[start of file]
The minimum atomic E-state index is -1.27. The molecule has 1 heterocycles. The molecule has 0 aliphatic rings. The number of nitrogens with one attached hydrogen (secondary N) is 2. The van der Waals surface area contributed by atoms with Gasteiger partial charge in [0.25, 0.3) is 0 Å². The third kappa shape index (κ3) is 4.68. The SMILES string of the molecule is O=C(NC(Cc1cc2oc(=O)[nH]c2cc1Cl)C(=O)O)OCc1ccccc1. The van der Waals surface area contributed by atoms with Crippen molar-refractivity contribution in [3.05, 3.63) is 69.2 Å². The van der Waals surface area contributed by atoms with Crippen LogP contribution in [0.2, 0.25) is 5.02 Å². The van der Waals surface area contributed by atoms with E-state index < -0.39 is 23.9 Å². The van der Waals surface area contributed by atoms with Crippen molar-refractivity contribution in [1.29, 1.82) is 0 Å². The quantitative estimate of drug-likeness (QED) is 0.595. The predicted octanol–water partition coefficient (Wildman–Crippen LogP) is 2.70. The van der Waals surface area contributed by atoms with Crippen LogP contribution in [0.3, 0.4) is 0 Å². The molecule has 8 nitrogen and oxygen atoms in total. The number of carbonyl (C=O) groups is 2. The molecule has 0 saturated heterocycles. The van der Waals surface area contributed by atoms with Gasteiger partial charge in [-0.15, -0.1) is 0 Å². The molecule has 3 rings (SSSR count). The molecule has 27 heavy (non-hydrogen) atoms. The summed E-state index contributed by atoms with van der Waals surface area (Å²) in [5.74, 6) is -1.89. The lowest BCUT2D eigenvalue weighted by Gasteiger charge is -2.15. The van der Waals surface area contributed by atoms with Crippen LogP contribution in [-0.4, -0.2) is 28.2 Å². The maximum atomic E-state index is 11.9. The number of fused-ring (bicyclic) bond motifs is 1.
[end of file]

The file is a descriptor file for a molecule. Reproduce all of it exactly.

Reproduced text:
The minimum atomic E-state index is -1.27. The molecule has 1 heterocycles. The molecule has 0 aliphatic rings. The number of nitrogens with one attached hydrogen (secondary N) is 2. The van der Waals surface area contributed by atoms with Gasteiger partial charge in [0.25, 0.3) is 0 Å². The third kappa shape index (κ3) is 4.68. The SMILES string of the molecule is O=C(NC(Cc1cc2oc(=O)[nH]c2cc1Cl)C(=O)O)OCc1ccccc1. The van der Waals surface area contributed by atoms with Crippen molar-refractivity contribution in [3.05, 3.63) is 69.2 Å². The van der Waals surface area contributed by atoms with Crippen LogP contribution in [0.2, 0.25) is 5.02 Å². The van der Waals surface area contributed by atoms with E-state index < -0.39 is 23.9 Å². The van der Waals surface area contributed by atoms with Crippen molar-refractivity contribution in [1.29, 1.82) is 0 Å². The quantitative estimate of drug-likeness (QED) is 0.595. The predicted octanol–water partition coefficient (Wildman–Crippen LogP) is 2.70. The van der Waals surface area contributed by atoms with Crippen LogP contribution in [0.3, 0.4) is 0 Å². The molecule has 8 nitrogen and oxygen atoms in total. The number of carbonyl (C=O) groups is 2. The molecule has 0 saturated heterocycles. The van der Waals surface area contributed by atoms with Gasteiger partial charge in [-0.15, -0.1) is 0 Å². The molecule has 3 rings (SSSR count). The molecule has 27 heavy (non-hydrogen) atoms. The summed E-state index contributed by atoms with van der Waals surface area (Å²) in [5.74, 6) is -1.89. The lowest BCUT2D eigenvalue weighted by Gasteiger charge is -2.15. The van der Waals surface area contributed by atoms with Crippen LogP contribution in [-0.4, -0.2) is 28.2 Å². The maximum atomic E-state index is 11.9. The number of fused-ring (bicyclic) bond motifs is 1.